Derm 3: Immune-mediated, cutaneous crusting/misc skin disorders, nodular dermatoses (E2) Flashcards Preview

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Flashcards in Derm 3: Immune-mediated, cutaneous crusting/misc skin disorders, nodular dermatoses (E2) Deck (54)
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1

How are immune-mediated skin disorders diagnosed?

Histopathology of multiple biopsies 

+/- IHC

2

Label these layers 

A: Stratum corneum

B: Stratum lucidum

C: Stratum granulosum

D: Stratum spinosum

E: Stratum basale

F: Dermis

Cats Love Going Sun Bathing (Daily)

3

What are the 2 first-choice immunosuppresive drugs to treat immune-mediated skin disorders?

Glucocorticoids

Cyclosporine A 

4

_______ ______ is a vesiculobullous to pustular group of disorders of the skin or mucus membranes characterised by the loss of cohesion between keratinocytes, known as _______. 

Pemphigus complex

Acantholysis

5

What is the benign form of pemphigus? Which breeds are predisposed? What are the classical clinical signs and where do they occur?

Pemphigus erythematosus 

Collies and GSD

Erythema, pusular dermatitis of face and ears 

Transient lesions (oozing crusts, scales, alopecia, eorsions, epidermal collarettes)

Depigmentation of nose

6

What are the differential diagnoses for pemphigus erythematosus?

Bacterial folliculitis

Dermatophytosis

Demodicosis

Facial pemphigus foliaceus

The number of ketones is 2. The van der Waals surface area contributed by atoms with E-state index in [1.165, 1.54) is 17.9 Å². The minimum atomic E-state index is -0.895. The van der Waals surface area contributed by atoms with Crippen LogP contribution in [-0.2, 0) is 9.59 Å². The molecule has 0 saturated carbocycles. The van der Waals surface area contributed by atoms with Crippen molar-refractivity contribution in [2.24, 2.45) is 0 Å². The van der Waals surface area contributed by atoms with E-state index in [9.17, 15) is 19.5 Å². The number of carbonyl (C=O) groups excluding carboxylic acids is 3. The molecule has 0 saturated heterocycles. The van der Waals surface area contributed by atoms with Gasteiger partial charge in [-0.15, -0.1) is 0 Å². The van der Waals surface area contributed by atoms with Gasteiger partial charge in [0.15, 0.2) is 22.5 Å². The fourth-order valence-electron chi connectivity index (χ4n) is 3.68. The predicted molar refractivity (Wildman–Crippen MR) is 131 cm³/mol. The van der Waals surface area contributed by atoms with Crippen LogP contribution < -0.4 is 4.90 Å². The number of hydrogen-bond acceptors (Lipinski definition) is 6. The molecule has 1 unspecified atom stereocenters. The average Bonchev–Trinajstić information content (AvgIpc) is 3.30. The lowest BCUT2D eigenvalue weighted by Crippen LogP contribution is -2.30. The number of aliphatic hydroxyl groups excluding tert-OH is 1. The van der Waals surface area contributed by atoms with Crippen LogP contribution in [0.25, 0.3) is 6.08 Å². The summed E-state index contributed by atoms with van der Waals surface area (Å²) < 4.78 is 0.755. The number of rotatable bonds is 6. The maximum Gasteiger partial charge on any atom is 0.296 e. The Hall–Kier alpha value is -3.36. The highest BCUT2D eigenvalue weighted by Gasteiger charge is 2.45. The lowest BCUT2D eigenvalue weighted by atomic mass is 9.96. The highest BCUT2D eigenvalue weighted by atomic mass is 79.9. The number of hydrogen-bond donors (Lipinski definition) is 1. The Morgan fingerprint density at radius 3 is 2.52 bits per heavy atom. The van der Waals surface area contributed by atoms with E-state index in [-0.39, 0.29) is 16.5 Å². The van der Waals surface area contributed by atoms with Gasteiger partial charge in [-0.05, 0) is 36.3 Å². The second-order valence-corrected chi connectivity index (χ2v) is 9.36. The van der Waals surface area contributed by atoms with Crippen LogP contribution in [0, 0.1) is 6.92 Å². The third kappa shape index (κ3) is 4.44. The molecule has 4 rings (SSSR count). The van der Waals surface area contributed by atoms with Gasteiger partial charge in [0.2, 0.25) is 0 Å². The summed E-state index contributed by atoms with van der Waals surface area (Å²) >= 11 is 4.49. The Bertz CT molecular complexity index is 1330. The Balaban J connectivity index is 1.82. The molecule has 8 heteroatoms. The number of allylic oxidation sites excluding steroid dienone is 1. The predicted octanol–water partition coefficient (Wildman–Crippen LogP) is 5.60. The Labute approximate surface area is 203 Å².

DLE

SLE

Dermatomycositis

Leishmania

Zinc responsive dermatitis

Drug rxn

7

T?F: Sun avoidance and systemic glucocorticoids or cyclosporin are the accepted treatments for pemphigus erythematosus.

False, sun avoidance and TOPICAL glucocorticoids or cyclosporine 

8

The most common immune-mediated condition is ______ ________. The major antigen is the adhesion molecule ________. 

Pemphigus foliaceus

Desmoglein 1 

9

Where are lesions typically found in a dog with pemphigus foliaceus? Cats?

Dogs: Starts at face and ears, commonly involves feet, clawbeds, footpads and groin

Cats: Nail beds, nipples 

Also nasal depigmentation

10

Where does cellular infiltration in pemphigus foliaceus occur? Which skin layers loss adhesion in pemphigus vulgaris and bullous pemphigoid?

Foliaceus: Between stratum corneum and granulosum 

Vulgaris: Stratum spinosum and basale

Bullous pemphigoid: Epidermis and dermis 

11

Where is the most common lesion location for an animal with pemphigus vulgaris? Where are cutaneous lesions common? What is the claw bed lesion?

Which other condition causes lesions in these areas?

Oral cavity (75-90% have lesions in mouth)

Axillae and groin

Ulcerative parochyia (clawbeds)

 

Bullous pemphigoid

12

What drugs are used to treat pemphigus vulgaris?

High dose prednisolone an azathioprine PO

Cats: Chlorambucil 

13

What condition involves autoantibodies against antigens of the basal cell hemidesmosomes of the skin and mucosa? What drugs predispose to this condition?

Bullous pemphigoid

Sulphonamides, Penicillins, Furosemide 

14

Which cells predominate in lupus erythematosus? Which specifically in DLE and SLE?

T-cells

DLE: T-Helper

SLE: T-Suppressor 

15

Damage to which cells activate T cells in DLE and what do the damaged cells have high levels of? What type of antibody is often formed?

Keratinocytes 

ANA (Anti-nuclear antibody)

IgM

16